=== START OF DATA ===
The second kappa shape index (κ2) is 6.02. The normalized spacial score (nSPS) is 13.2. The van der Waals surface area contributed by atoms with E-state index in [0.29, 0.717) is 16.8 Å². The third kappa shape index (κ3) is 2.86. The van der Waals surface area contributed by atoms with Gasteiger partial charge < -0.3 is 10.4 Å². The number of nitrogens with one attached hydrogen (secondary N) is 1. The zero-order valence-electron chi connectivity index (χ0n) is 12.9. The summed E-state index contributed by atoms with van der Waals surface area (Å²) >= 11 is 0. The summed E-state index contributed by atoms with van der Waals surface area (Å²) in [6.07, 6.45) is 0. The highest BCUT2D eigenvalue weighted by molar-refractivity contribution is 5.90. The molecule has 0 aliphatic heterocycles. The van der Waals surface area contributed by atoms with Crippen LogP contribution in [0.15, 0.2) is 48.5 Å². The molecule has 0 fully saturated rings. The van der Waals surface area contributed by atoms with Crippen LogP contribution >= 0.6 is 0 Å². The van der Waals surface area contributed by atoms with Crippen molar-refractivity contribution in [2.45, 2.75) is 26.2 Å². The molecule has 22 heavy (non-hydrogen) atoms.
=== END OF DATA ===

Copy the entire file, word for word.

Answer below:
The second kappa shape index (κ2) is 6.02. The normalized spacial score (nSPS) is 13.2. The van der Waals surface area contributed by atoms with E-state index in [0.29, 0.717) is 16.8 Å². The third kappa shape index (κ3) is 2.86. The van der Waals surface area contributed by atoms with Gasteiger partial charge < -0.3 is 10.4 Å². The number of nitrogens with one attached hydrogen (secondary N) is 1. The zero-order valence-electron chi connectivity index (χ0n) is 12.9. The summed E-state index contributed by atoms with van der Waals surface area (Å²) >= 11 is 0. The summed E-state index contributed by atoms with van der Waals surface area (Å²) in [6.07, 6.45) is 0. The highest BCUT2D eigenvalue weighted by molar-refractivity contribution is 5.90. The molecule has 0 aliphatic heterocycles. The van der Waals surface area contributed by atoms with Crippen LogP contribution in [0.15, 0.2) is 48.5 Å². The molecule has 0 fully saturated rings. The van der Waals surface area contributed by atoms with Crippen LogP contribution >= 0.6 is 0 Å². The van der Waals surface area contributed by atoms with Crippen molar-refractivity contribution in [2.45, 2.75) is 26.2 Å². The molecule has 22 heavy (non-hydrogen) atoms.